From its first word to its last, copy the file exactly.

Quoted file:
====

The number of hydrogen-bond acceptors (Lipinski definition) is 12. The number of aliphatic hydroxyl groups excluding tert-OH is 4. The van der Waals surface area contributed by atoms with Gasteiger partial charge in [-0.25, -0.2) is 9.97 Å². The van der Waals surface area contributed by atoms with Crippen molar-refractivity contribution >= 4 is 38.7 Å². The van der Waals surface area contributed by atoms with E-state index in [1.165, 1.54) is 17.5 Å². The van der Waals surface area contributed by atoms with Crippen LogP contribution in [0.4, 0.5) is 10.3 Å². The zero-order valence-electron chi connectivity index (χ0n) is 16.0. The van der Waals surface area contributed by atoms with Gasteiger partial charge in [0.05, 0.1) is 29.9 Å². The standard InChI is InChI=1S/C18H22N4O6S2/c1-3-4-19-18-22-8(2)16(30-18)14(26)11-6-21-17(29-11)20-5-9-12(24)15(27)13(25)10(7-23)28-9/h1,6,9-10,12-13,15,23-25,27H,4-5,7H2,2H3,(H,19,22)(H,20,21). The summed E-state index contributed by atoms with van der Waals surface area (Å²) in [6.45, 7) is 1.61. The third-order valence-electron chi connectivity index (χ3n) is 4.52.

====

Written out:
The number of hydrogen-bond acceptors (Lipinski definition) is 12. The number of aliphatic hydroxyl groups excluding tert-OH is 4. The van der Waals surface area contributed by atoms with Gasteiger partial charge in [-0.25, -0.2) is 9.97 Å². The van der Waals surface area contributed by atoms with Crippen molar-refractivity contribution >= 4 is 38.7 Å². The van der Waals surface area contributed by atoms with E-state index in [1.165, 1.54) is 17.5 Å². The van der Waals surface area contributed by atoms with Crippen LogP contribution in [0.4, 0.5) is 10.3 Å². The zero-order valence-electron chi connectivity index (χ0n) is 16.0. The van der Waals surface area contributed by atoms with Gasteiger partial charge in [0.05, 0.1) is 29.9 Å². The standard InChI is InChI=1S/C18H22N4O6S2/c1-3-4-19-18-22-8(2)16(30-18)14(26)11-6-21-17(29-11)20-5-9-12(24)15(27)13(25)10(7-23)28-9/h1,6,9-10,12-13,15,23-25,27H,4-5,7H2,2H3,(H,19,22)(H,20,21). The summed E-state index contributed by atoms with van der Waals surface area (Å²) in [6.45, 7) is 1.61. The third-order valence-electron chi connectivity index (χ3n) is 4.52.